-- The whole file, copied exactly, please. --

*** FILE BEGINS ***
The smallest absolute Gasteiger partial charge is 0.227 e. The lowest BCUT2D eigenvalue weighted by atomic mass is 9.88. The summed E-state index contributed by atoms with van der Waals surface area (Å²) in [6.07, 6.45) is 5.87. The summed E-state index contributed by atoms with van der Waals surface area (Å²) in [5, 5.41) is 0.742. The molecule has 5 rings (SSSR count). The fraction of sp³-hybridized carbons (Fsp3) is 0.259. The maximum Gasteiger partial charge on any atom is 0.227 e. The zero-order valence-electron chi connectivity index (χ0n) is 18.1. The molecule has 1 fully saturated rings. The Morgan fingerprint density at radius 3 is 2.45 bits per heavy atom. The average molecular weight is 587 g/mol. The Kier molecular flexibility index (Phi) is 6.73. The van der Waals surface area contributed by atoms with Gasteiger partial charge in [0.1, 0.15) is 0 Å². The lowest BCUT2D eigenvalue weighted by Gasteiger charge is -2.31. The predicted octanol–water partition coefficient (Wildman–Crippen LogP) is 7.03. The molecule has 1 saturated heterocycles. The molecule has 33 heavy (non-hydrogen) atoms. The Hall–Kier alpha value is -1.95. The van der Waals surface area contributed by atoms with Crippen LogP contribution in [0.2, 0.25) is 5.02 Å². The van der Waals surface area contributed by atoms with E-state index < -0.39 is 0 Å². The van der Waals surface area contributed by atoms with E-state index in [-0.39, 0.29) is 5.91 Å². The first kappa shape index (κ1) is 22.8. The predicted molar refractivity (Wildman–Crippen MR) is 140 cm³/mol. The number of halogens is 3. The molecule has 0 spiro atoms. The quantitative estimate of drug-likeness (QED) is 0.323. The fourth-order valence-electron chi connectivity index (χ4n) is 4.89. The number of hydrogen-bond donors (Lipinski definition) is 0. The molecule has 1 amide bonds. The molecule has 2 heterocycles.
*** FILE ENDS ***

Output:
The smallest absolute Gasteiger partial charge is 0.227 e. The lowest BCUT2D eigenvalue weighted by atomic mass is 9.88. The summed E-state index contributed by atoms with van der Waals surface area (Å²) in [6.07, 6.45) is 5.87. The summed E-state index contributed by atoms with van der Waals surface area (Å²) in [5, 5.41) is 0.742. The molecule has 5 rings (SSSR count). The fraction of sp³-hybridized carbons (Fsp3) is 0.259. The maximum Gasteiger partial charge on any atom is 0.227 e. The zero-order valence-electron chi connectivity index (χ0n) is 18.1. The molecule has 1 fully saturated rings. The Morgan fingerprint density at radius 3 is 2.45 bits per heavy atom. The average molecular weight is 587 g/mol. The Kier molecular flexibility index (Phi) is 6.73. The van der Waals surface area contributed by atoms with Gasteiger partial charge in [0.1, 0.15) is 0 Å². The lowest BCUT2D eigenvalue weighted by Gasteiger charge is -2.31. The predicted octanol–water partition coefficient (Wildman–Crippen LogP) is 7.03. The molecule has 1 saturated heterocycles. The molecule has 33 heavy (non-hydrogen) atoms. The Hall–Kier alpha value is -1.95. The van der Waals surface area contributed by atoms with Crippen LogP contribution in [0.2, 0.25) is 5.02 Å². The van der Waals surface area contributed by atoms with E-state index < -0.39 is 0 Å². The van der Waals surface area contributed by atoms with E-state index in [-0.39, 0.29) is 5.91 Å². The first kappa shape index (κ1) is 22.8. The predicted molar refractivity (Wildman–Crippen MR) is 140 cm³/mol. The number of halogens is 3. The molecule has 0 spiro atoms. The quantitative estimate of drug-likeness (QED) is 0.323. The fourth-order valence-electron chi connectivity index (χ4n) is 4.89. The number of hydrogen-bond donors (Lipinski definition) is 0. The molecule has 1 amide bonds. The molecule has 2 heterocycles.